(epi)Genes in Space!
Think back to when you were 17 years old. Most likely, your afternoons did not involve planning experiments that would be conducted aboard the International Space Station (ISS) while you were racing to track practice or chorus rehearsal after school. For Anna-Sophia Boguraev however, this is her reality. In July, 2015, Anna-Sophia won thenationwide “Genes In Space” competition, which challenges young scientists to design a DNA experiment using PCR in space. Now, Anna-Sophia’s childhood past-times of flying around in a cardboard “rocket ship” and dreaming of becoming a scientist are now coming to fruition. The first phase of her experiment, of which she will be a principal investigator, is set to launch on April 8th, 2016 as part of the SpaceX8 resupply mission to the ISS.
While in space, astronauts suffer from an impaired immune response leading to overall immune system depression. More specifically, spaceflight results in a decreased Interferon γ (lfn γ) : Interlukine-10 (IL-10) ratio, which indicates a shift in how the body, and its T-cells, identify and respond to various kinds of pathogens. Ultimately a balance of T-helper 1 (Th1) and T-helper 2 (Th2) cells are needed for proper immune system function. Th1 cells are involved in “cellular” or “innate” immunity which fight viruses and other pathogens intracellularly, as well as eliminate cancerous cells. Th2 cells are responsible for the “humoral” or “acquired” immunity which up-regulates antibody production to fight extracellular pathogens. One possible mechanism for this shift is thought to be a change in the methylation profiles of the promoters of various cytokine genes. In order for a naïve (multipotent) T helper cell to differentiate into either a Th1 or Th2 cell, there must be appropriate promoter methylation or de-methylation in response to extracellular cytokine signals. Previous research has shown that spaceflight can cause changes to DNA methylation profiles, which raises the possibility that these epigenetic modifications triggered by the environment in space may be altering the differentiation process of immune cells and leading to a deficient immune response.
The “gold standard” for examining epigenetic phenomena on earth is bisulfite conversion – a chemical treatment process that allows one to study DNA methylation by subsequent downstream amplification or sequencing methods. The goal of the Genes in Space-1 experiment is to establish whether or not bisulfite conversion followed by PCR amplification can be used to detect changes in DNA methylation in microgravity. The first step in this experiment will be to determine if PCR under such conditions is even possible as this will be the first time, since its development in the 1980’s, that PCR amplification of DNA has been performed in space.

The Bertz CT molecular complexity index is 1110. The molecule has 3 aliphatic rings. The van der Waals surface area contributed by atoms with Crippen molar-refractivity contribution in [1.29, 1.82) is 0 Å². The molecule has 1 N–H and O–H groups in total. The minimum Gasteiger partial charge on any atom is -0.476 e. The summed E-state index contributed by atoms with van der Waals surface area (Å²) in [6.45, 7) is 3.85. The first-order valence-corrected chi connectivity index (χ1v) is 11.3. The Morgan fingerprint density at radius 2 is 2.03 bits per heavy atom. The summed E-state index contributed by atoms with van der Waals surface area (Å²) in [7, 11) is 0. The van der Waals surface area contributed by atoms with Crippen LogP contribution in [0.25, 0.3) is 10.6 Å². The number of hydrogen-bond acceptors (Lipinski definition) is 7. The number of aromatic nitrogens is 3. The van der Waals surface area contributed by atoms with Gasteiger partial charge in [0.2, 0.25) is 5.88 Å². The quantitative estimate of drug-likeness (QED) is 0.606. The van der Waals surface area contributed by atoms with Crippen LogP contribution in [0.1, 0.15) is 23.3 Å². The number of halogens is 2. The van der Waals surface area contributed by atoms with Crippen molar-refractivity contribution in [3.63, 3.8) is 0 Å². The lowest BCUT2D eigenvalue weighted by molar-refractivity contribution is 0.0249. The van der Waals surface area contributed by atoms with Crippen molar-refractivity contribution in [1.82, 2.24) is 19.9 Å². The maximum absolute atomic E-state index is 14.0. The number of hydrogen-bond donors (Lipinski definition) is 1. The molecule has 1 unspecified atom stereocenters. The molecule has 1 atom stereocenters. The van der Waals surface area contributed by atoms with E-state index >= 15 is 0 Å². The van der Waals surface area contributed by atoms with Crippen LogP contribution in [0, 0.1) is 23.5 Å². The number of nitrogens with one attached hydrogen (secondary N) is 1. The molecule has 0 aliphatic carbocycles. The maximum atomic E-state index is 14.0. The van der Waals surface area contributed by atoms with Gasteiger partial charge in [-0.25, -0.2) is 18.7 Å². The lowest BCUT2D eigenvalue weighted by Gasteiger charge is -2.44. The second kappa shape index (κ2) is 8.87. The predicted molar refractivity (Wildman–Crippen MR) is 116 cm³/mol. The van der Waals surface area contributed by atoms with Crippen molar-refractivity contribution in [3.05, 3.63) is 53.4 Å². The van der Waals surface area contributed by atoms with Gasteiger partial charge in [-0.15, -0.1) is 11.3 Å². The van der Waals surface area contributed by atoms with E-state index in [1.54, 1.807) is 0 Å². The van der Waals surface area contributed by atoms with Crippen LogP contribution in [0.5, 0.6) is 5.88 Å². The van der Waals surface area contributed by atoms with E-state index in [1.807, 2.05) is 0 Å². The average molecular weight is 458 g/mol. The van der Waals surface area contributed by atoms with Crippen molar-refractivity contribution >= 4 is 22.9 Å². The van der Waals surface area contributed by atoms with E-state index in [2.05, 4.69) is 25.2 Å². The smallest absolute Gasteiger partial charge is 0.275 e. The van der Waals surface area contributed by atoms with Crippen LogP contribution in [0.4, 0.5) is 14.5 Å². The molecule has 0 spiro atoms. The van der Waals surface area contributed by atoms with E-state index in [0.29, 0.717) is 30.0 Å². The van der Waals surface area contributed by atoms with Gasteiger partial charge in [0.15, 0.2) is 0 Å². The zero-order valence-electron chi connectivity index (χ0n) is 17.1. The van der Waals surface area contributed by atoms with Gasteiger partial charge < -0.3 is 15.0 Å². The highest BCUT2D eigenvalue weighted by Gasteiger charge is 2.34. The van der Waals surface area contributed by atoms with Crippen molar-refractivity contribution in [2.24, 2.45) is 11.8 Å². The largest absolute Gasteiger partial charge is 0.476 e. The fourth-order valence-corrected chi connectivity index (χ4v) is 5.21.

Principal investigators on the Genes in Space Payload 1 will be using embryonic zebrafish DNA that has been already bisulfite converted and subject to methylation-specific PCR (MSP) analysis. They will be studying cytokines and genes with established methylation profiles, as confirmed by previous research on Earth. A set of these samples will be sent to space and ran using a specific PCR protocol, while simultaneously identical samples will be run under the same PCR conditions on here on Earth. The researchers are hopeful that the subsequent analysis when the samples are returned from space will show identical results, indicating that PCR can besuccessfully and accurately performed in microgravity. The success of this experiment will help to establish a genetic assay available in orbit that will provide scientists and astronauts with a deeper comprehension of the epigenetic changes that occur in space. In addition, it will also increase levels of autonomy from earth, a key factor for long-duration spaceflights.
The next phase of this experiment would be to evaluate differences in methylation profiles of Th1 and Th2 immune cells in space in order to see if modifications to DNA methylation really underlie the cause of astronauts’ depressed immune systems. If the hypothesis is correct, this could be the basis of establishing an in-flight epigenetic profiling method for monitoring astronaut health in real-time. This opens up a new frontier for the understanding of not only the human genome, but also the human epigenome in space. Assays with this much impact could allow for greater security in the wellbeing of our astronauts on long-duration spaceflights and, with a little luck and a lot of hard work, will soon be the norm for our space program.
Watch the live stream of the take-off here!
You can learn more about the Genes in Space program here:
You can also learn more about the PCR system making its way to space: